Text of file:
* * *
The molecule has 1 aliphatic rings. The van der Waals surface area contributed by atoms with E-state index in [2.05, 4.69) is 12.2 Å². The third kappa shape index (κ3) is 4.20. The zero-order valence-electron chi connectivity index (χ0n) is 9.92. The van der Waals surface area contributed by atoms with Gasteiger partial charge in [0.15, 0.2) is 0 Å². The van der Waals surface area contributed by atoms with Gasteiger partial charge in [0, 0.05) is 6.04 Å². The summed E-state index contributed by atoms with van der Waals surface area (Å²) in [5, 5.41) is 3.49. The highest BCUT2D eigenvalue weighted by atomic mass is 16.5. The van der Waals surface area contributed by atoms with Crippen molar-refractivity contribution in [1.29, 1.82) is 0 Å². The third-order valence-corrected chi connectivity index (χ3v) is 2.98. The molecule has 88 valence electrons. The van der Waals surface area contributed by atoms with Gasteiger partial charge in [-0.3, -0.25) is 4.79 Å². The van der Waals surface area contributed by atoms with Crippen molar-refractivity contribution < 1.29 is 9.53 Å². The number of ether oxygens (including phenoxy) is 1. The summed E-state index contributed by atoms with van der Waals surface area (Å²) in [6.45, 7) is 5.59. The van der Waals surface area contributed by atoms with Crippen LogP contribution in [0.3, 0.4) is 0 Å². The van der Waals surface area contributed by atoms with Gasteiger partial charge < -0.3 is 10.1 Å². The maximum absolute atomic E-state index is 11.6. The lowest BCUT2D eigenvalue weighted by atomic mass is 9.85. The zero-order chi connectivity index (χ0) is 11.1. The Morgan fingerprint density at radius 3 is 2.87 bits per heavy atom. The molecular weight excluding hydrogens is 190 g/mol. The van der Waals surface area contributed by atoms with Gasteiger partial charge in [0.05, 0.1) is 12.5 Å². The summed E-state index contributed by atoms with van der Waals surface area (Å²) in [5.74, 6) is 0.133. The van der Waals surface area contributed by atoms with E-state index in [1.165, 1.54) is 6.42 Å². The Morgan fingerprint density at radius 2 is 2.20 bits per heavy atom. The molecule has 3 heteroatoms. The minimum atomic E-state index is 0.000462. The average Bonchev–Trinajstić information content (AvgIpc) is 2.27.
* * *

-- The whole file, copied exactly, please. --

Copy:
The molecule has 1 aliphatic rings. The van der Waals surface area contributed by atoms with E-state index in [2.05, 4.69) is 12.2 Å². The third kappa shape index (κ3) is 4.20. The zero-order valence-electron chi connectivity index (χ0n) is 9.92. The van der Waals surface area contributed by atoms with Gasteiger partial charge in [0.15, 0.2) is 0 Å². The van der Waals surface area contributed by atoms with Gasteiger partial charge in [0, 0.05) is 6.04 Å². The summed E-state index contributed by atoms with van der Waals surface area (Å²) in [5, 5.41) is 3.49. The highest BCUT2D eigenvalue weighted by atomic mass is 16.5. The van der Waals surface area contributed by atoms with Crippen molar-refractivity contribution in [1.29, 1.82) is 0 Å². The third-order valence-corrected chi connectivity index (χ3v) is 2.98. The molecule has 88 valence electrons. The van der Waals surface area contributed by atoms with Gasteiger partial charge in [-0.3, -0.25) is 4.79 Å². The van der Waals surface area contributed by atoms with Crippen molar-refractivity contribution < 1.29 is 9.53 Å². The number of ether oxygens (including phenoxy) is 1. The summed E-state index contributed by atoms with van der Waals surface area (Å²) in [6.45, 7) is 5.59. The van der Waals surface area contributed by atoms with Crippen LogP contribution in [0.3, 0.4) is 0 Å². The van der Waals surface area contributed by atoms with Gasteiger partial charge < -0.3 is 10.1 Å². The maximum absolute atomic E-state index is 11.6. The lowest BCUT2D eigenvalue weighted by atomic mass is 9.85. The zero-order chi connectivity index (χ0) is 11.1. The Morgan fingerprint density at radius 3 is 2.87 bits per heavy atom. The molecular weight excluding hydrogens is 190 g/mol. The van der Waals surface area contributed by atoms with Gasteiger partial charge in [0.05, 0.1) is 12.5 Å². The summed E-state index contributed by atoms with van der Waals surface area (Å²) in [5.74, 6) is 0.133. The van der Waals surface area contributed by atoms with E-state index in [1.165, 1.54) is 6.42 Å². The Morgan fingerprint density at radius 2 is 2.20 bits per heavy atom. The molecule has 3 heteroatoms. The minimum atomic E-state index is 0.000462. The average Bonchev–Trinajstić information content (AvgIpc) is 2.27.